A: Wearing six different hats. We open the doors about 9 a.m., and the volunteers come in, and they all get to the various jobs that they are doing. The phone rings constantly, and people have all kinds of questions about all kinds of things — from "Who was Jeremiah Morrow?" (who was the governor of Ohio in the early nineteenth century) to "Do I think the chicken salad at the Golden Lamb is any good?" or "When's the horse parade?" We also get a lot of history research questions and questions about genealogy, and we have quite an archive and library of that information, so we do a lot of research.
We work with the schools, and develop school tours, so we have groups of school children come in. We have people coming in to do research, or to donate things. Every week, somebody comes in and donates some of their family memorabilia, which we love. We inventory it, and tell all the stories we can about it. It’s a lot of fun.
We also decide what we’re going to do for our exhibits. “What are we going to do for our summer exhibit?” and how are going to put that together, or “Who will be the next speaker for a particular program?” and how are we going to decorate the Glendower Historic Mansion for Christmas, or for summer, and so it’s constant planning, and we’re always planning a year in advance.
We also do a lot of outreach into the community. Also, we have a lot of other good cultural nonprofits here that we try to collaborate with — the arts council, the theater, Main Street Lebanon, Lebanon Mason Monroe Railroad and The Lebanon Area Chamber of Commerce. It’s a very connected kind of business.
Q: What do you love the most about your job?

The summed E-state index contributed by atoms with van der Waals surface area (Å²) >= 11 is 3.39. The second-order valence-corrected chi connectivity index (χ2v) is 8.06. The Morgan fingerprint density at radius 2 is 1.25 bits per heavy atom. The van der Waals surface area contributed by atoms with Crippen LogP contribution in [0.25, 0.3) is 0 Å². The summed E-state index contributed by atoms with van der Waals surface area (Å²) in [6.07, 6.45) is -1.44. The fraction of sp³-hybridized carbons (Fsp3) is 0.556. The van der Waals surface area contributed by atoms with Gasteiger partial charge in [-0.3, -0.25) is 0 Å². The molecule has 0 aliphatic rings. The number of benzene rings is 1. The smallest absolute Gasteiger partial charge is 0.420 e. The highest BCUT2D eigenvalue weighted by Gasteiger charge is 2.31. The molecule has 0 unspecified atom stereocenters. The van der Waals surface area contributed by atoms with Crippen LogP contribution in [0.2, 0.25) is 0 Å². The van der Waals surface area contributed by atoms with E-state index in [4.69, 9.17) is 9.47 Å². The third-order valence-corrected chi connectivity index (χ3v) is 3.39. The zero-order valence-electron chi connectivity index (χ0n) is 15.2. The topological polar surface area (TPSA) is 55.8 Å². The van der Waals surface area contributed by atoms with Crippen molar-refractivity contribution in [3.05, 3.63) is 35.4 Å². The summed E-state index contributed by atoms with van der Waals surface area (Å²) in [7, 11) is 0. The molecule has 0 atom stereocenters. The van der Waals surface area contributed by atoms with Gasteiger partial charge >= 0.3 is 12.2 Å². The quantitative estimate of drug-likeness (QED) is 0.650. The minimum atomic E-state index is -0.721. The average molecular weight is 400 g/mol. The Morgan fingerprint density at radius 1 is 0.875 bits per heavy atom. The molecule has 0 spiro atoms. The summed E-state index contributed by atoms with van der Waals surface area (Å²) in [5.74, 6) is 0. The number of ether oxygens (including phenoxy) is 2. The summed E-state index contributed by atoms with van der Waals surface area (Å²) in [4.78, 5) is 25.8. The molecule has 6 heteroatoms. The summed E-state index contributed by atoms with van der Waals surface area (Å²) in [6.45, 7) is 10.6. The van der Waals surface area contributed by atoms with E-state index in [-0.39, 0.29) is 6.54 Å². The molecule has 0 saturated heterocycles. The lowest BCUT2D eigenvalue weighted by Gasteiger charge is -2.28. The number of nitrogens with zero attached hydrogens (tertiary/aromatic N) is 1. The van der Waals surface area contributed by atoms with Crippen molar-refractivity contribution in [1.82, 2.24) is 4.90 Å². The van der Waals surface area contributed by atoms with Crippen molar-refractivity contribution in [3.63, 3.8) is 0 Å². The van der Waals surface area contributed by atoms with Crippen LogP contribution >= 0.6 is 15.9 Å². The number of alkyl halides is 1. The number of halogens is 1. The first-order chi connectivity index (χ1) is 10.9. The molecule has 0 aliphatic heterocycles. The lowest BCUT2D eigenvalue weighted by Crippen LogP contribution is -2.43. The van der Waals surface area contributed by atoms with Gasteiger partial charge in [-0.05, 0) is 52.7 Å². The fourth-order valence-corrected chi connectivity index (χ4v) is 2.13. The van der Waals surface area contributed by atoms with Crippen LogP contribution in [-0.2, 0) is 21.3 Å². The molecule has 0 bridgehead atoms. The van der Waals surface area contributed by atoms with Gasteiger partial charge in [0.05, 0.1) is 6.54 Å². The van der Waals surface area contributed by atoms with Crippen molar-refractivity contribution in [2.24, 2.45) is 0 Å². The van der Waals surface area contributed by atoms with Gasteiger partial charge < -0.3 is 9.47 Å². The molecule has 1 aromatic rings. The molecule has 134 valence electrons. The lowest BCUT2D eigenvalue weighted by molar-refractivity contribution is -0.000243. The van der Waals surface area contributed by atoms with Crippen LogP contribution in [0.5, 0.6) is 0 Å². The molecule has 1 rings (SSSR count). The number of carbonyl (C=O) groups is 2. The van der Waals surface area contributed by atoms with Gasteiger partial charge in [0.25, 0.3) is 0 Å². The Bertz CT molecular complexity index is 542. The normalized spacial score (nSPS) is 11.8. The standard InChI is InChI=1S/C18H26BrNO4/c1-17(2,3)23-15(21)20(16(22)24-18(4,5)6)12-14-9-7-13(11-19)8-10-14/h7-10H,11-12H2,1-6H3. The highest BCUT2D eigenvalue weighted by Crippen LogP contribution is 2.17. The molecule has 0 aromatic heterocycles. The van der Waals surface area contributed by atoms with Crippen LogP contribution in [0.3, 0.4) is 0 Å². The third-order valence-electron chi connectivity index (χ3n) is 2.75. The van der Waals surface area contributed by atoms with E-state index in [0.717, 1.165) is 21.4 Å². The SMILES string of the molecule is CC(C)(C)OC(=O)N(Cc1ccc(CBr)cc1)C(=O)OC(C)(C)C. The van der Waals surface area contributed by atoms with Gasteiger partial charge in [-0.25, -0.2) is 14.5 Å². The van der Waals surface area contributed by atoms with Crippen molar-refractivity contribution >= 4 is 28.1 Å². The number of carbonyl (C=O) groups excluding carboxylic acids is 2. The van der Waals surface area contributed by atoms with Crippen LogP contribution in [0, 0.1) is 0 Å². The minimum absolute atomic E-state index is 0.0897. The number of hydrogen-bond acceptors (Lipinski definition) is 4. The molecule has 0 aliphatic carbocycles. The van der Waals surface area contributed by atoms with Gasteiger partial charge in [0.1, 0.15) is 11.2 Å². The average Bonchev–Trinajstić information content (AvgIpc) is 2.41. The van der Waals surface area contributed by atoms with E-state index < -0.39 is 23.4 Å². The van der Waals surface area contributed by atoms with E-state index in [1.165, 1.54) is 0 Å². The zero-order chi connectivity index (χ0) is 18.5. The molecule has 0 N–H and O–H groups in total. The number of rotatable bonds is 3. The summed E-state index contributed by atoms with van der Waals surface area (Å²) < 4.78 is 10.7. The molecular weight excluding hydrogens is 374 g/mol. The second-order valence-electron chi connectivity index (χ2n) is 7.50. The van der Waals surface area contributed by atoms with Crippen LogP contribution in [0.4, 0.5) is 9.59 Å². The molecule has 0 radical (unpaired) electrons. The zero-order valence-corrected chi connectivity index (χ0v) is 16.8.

A: What I love most is the history side of it, or the artifacts side of it. People come in, and they enjoy it. They walk in the door, and they look around, and start going through the museum, and they come back, and they go, and this is literally their words every time, "I had no idea this was here."
And, the perception of a historical society or museum in today’s world is it’s a dusty old place full of dusty old people. We are anything but that.
We’re just now starting to talk to people about the fact that we’re an art museum as well as a history museum. We have a fabulous art collection, which we didn’t do too much with until recently when we had a couple new volunteer curators that are art historians, and artists in their own right. One of them teaches fine arts at Sinclair Community College, and we’ve had our eyes opened to this art collection. And, we’re so excited to share it. People are coming in now, and we’re talking to them about it, and they are appreciating it and enjoying it.
But the people that love the history are probably our favorites. But, it’s getting people engaged, and they want to know about everything we have, and they’re interested in the stories that we’re telling. It’s very gratifying. We sell-out everything we do. It’s wonderful to know people are enjoying it, and that they are thinking about something other than shopping or video games. And, kids love us, too. That’s another thing. We are very tactile here. If we don’t want you to touch it, we’ll put it behind glass, so go ahead and touch it. We want them to explore, enjoy their experience, and to ask questions.